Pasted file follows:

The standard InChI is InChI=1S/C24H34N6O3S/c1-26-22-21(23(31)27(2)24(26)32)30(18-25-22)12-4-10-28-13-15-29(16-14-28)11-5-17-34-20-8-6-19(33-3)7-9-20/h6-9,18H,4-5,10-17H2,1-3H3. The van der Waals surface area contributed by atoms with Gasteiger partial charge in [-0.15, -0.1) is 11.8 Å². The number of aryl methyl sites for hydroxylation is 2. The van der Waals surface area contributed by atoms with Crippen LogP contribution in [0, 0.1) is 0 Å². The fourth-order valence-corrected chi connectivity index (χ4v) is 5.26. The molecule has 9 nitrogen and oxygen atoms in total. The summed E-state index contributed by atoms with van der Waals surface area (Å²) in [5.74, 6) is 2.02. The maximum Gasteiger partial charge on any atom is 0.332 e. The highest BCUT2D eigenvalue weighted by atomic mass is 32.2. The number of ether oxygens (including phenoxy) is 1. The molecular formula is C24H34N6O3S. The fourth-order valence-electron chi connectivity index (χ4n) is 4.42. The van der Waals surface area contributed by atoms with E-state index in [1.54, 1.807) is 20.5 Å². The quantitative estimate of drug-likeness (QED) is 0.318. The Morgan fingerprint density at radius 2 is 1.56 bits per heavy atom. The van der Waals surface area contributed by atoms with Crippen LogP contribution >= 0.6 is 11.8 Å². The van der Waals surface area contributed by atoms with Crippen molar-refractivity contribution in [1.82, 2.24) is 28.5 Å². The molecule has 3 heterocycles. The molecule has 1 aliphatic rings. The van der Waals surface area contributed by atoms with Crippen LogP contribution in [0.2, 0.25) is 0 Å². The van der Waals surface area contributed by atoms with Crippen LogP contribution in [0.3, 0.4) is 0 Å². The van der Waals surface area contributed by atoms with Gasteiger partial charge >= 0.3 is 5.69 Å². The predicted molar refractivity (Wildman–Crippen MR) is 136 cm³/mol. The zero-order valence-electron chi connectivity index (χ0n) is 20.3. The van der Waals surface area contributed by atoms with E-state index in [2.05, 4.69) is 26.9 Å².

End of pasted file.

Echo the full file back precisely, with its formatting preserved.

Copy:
The standard InChI is InChI=1S/C24H34N6O3S/c1-26-22-21(23(31)27(2)24(26)32)30(18-25-22)12-4-10-28-13-15-29(16-14-28)11-5-17-34-20-8-6-19(33-3)7-9-20/h6-9,18H,4-5,10-17H2,1-3H3. The van der Waals surface area contributed by atoms with Gasteiger partial charge in [-0.15, -0.1) is 11.8 Å². The number of aryl methyl sites for hydroxylation is 2. The van der Waals surface area contributed by atoms with Crippen LogP contribution in [0, 0.1) is 0 Å². The fourth-order valence-corrected chi connectivity index (χ4v) is 5.26. The molecule has 9 nitrogen and oxygen atoms in total. The summed E-state index contributed by atoms with van der Waals surface area (Å²) in [5.74, 6) is 2.02. The maximum Gasteiger partial charge on any atom is 0.332 e. The highest BCUT2D eigenvalue weighted by atomic mass is 32.2. The number of ether oxygens (including phenoxy) is 1. The molecular formula is C24H34N6O3S. The fourth-order valence-electron chi connectivity index (χ4n) is 4.42. The van der Waals surface area contributed by atoms with E-state index in [1.54, 1.807) is 20.5 Å². The quantitative estimate of drug-likeness (QED) is 0.318. The Morgan fingerprint density at radius 2 is 1.56 bits per heavy atom. The van der Waals surface area contributed by atoms with Crippen LogP contribution >= 0.6 is 11.8 Å². The van der Waals surface area contributed by atoms with Crippen molar-refractivity contribution in [1.82, 2.24) is 28.5 Å². The molecule has 3 heterocycles. The molecule has 1 aliphatic rings. The van der Waals surface area contributed by atoms with Crippen LogP contribution in [0.2, 0.25) is 0 Å². The van der Waals surface area contributed by atoms with Crippen LogP contribution in [0.3, 0.4) is 0 Å². The van der Waals surface area contributed by atoms with Gasteiger partial charge >= 0.3 is 5.69 Å². The predicted molar refractivity (Wildman–Crippen MR) is 136 cm³/mol. The zero-order valence-electron chi connectivity index (χ0n) is 20.3. The van der Waals surface area contributed by atoms with E-state index in [2.05, 4.69) is 26.9 Å².